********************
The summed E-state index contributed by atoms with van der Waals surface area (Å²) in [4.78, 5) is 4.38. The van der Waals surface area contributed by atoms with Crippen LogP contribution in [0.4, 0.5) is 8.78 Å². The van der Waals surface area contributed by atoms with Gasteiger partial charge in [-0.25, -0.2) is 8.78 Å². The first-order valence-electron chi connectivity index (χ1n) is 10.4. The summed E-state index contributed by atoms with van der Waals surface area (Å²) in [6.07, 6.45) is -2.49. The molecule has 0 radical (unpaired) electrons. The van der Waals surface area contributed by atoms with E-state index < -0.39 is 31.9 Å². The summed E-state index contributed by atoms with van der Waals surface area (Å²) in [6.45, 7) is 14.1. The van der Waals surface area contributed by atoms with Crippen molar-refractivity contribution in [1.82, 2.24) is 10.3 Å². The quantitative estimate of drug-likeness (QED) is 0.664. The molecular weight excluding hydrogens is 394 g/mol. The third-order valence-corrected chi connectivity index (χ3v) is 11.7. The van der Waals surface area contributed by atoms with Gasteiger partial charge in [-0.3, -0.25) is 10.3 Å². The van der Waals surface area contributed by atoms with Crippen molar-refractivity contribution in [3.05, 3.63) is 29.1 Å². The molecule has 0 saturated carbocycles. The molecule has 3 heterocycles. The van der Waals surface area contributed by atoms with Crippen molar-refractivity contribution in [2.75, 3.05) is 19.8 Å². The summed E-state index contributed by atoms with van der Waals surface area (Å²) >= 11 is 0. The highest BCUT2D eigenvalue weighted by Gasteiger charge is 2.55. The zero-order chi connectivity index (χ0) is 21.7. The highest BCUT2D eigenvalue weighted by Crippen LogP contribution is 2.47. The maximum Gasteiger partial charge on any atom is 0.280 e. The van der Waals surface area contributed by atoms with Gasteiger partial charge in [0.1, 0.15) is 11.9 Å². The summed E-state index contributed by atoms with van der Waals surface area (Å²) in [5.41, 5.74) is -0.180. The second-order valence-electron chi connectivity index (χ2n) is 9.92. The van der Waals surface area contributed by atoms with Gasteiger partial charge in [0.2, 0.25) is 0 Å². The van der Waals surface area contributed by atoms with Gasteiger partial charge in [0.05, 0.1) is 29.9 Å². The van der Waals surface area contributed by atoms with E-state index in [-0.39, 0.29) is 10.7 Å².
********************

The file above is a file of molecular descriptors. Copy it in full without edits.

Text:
The summed E-state index contributed by atoms with van der Waals surface area (Å²) in [4.78, 5) is 4.38. The van der Waals surface area contributed by atoms with Crippen LogP contribution in [0.4, 0.5) is 8.78 Å². The van der Waals surface area contributed by atoms with Gasteiger partial charge in [-0.25, -0.2) is 8.78 Å². The first-order valence-electron chi connectivity index (χ1n) is 10.4. The summed E-state index contributed by atoms with van der Waals surface area (Å²) in [6.07, 6.45) is -2.49. The molecule has 0 radical (unpaired) electrons. The van der Waals surface area contributed by atoms with E-state index < -0.39 is 31.9 Å². The summed E-state index contributed by atoms with van der Waals surface area (Å²) in [6.45, 7) is 14.1. The van der Waals surface area contributed by atoms with Crippen molar-refractivity contribution in [1.82, 2.24) is 10.3 Å². The quantitative estimate of drug-likeness (QED) is 0.664. The molecular weight excluding hydrogens is 394 g/mol. The third-order valence-corrected chi connectivity index (χ3v) is 11.7. The van der Waals surface area contributed by atoms with Gasteiger partial charge in [-0.3, -0.25) is 10.3 Å². The van der Waals surface area contributed by atoms with Crippen molar-refractivity contribution in [3.05, 3.63) is 29.1 Å². The molecule has 0 saturated carbocycles. The molecule has 3 heterocycles. The van der Waals surface area contributed by atoms with Crippen molar-refractivity contribution in [2.75, 3.05) is 19.8 Å². The summed E-state index contributed by atoms with van der Waals surface area (Å²) >= 11 is 0. The highest BCUT2D eigenvalue weighted by Gasteiger charge is 2.55. The zero-order chi connectivity index (χ0) is 21.7. The highest BCUT2D eigenvalue weighted by Crippen LogP contribution is 2.47. The maximum Gasteiger partial charge on any atom is 0.280 e. The van der Waals surface area contributed by atoms with Gasteiger partial charge in [0.1, 0.15) is 11.9 Å². The summed E-state index contributed by atoms with van der Waals surface area (Å²) in [5.41, 5.74) is -0.180. The second-order valence-electron chi connectivity index (χ2n) is 9.92. The van der Waals surface area contributed by atoms with Gasteiger partial charge in [0.2, 0.25) is 0 Å². The van der Waals surface area contributed by atoms with Gasteiger partial charge in [0.05, 0.1) is 29.9 Å². The van der Waals surface area contributed by atoms with E-state index in [-0.39, 0.29) is 10.7 Å².